Team Merrell Magic
I am Heidi Cochran, the brand director for Merrell NZ. I live a life full of variation which makes me more of a Jack (or Jill) of all trades. Skiing, mountain biking, hockey, tennis and riding horses are my active passions. These get me out and about doing fun adventures whenever I can. I have competed in 5 Spring Challenge events and all have been full of many emotions, my favourite is the sense of community while participating with so many other women who love the outdoors like me.
I have done the 3 hour event up until this year, with my team winning our category last year it pushed me to set my sights on the next challenge - the 6 hour. This year my team was up in the air until a couple of weeks out from the event but I was determined to make it work. I called in my 68 year old mother Jenny to fill the last spot so we could make up the team of three we needed to compete.
My team consisted of Jenny and Caitlin who have both been to multiple Spring Challenges but for all of us it was our maiden 6 hour and without managing to do any training together was going to make it an interesting day. I have ambitions to be an athlete, however I really struggle to put time into fitness over the draw of an adventure. I did manage a few shorter lunch time runs which I think helped.
Together our team, Merrell Magic, all bring different skills. What we all have in common is a competitive streak that really comes to the fore when we get to an event day.
- Competition driver
- Uphill biker
- Brings the enthusiasm
- Recent fatigue fighter
- Team photographer and content collector
- Downhill biker
- The navigator
- Team morale and situation reader
- Communication and fuelling
- Overall tortoise for consistency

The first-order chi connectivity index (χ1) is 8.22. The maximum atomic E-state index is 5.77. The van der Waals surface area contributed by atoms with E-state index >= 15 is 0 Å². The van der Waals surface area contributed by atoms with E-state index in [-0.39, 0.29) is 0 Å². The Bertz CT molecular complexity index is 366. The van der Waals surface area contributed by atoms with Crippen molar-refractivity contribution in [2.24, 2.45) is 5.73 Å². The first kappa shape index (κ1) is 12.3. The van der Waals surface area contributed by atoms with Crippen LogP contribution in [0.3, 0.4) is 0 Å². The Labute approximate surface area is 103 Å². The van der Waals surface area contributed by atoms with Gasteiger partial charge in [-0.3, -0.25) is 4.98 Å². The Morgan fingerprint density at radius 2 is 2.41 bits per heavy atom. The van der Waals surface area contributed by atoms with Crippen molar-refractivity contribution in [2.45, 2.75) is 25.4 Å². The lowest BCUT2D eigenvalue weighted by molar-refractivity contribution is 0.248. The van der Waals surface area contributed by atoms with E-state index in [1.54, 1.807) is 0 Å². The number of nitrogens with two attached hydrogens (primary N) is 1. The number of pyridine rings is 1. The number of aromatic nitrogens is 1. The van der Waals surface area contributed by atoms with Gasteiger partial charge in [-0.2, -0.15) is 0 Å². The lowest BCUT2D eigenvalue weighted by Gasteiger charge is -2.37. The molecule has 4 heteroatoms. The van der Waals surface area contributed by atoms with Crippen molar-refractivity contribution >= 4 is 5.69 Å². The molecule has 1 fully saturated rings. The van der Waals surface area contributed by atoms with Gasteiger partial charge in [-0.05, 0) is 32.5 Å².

On the start line at 9am above the Waitaki Dam, we weren’t feeling prepared and were conscious that the distances were a significant jump up from both what any of us had done before. Looking at the maps and suggested time, I set us an ambition of completing the course in around 9 hours, with an aim to be finished before dark. The total length this year was 61km which broke down to 1km run to the rafts, 8km rafting, 17km biking, 8km hiking, 20km biking, 7km hiking to the finish. The weather for race day was cold because of the fresh snow on the very nearby mountains - nearly a perfect winters day for this “spring” event.
The run is great and a fun way to start the day. We had a lovely raft guide that motivated us with technique improvements while we rafter down the river, trying to pick the quicker water. The first few kms on the bikes were navigating along the river down and around to the back of the town. From there we started a good uphill slog, then onto the Awakino ski hill access road where we thought it had flattened out. I came to realise it was a false uphill, one where you cannot really see that it is uphill so I felt like I was peddling but not getting anywhere. This took a lot more energy out than we were expecting and really slowed us down. Coming up to the unmanned transition area it was then that I saw our hike was going to be right exactly where the new snow had fallen.
We dropped our bikes and set off for the 8km hike that we hoped would take us a bit more than 2 hours. The snow was slow going and incredibly slippery on the steep tussock hillsides. We had to haul ourselves up by our arms holding onto tussocks for grip because nothing could hold on the slushy melting snow. Some nervousness, disbelief and tired feelings set in at that moment so I realised we needed a regroup, some food and reset. It’s those moments of repair within a team that can make or break the energy for the rest of the day. We were lucky to get some well timed positive encouragement from other teams we met. On these hikes there are decisions to make around navigation but today I don’t think it mattered too much as there were so many other challenges to contend with that the snow and terrain bought. We climbed 3 hills in the 8kms with the snow, water and mud was sometimes over shoe height so you really had to focus where you placed each step which takes a lot of energy to concentrate to that degree. The hike was tough and took us far longer than we thought.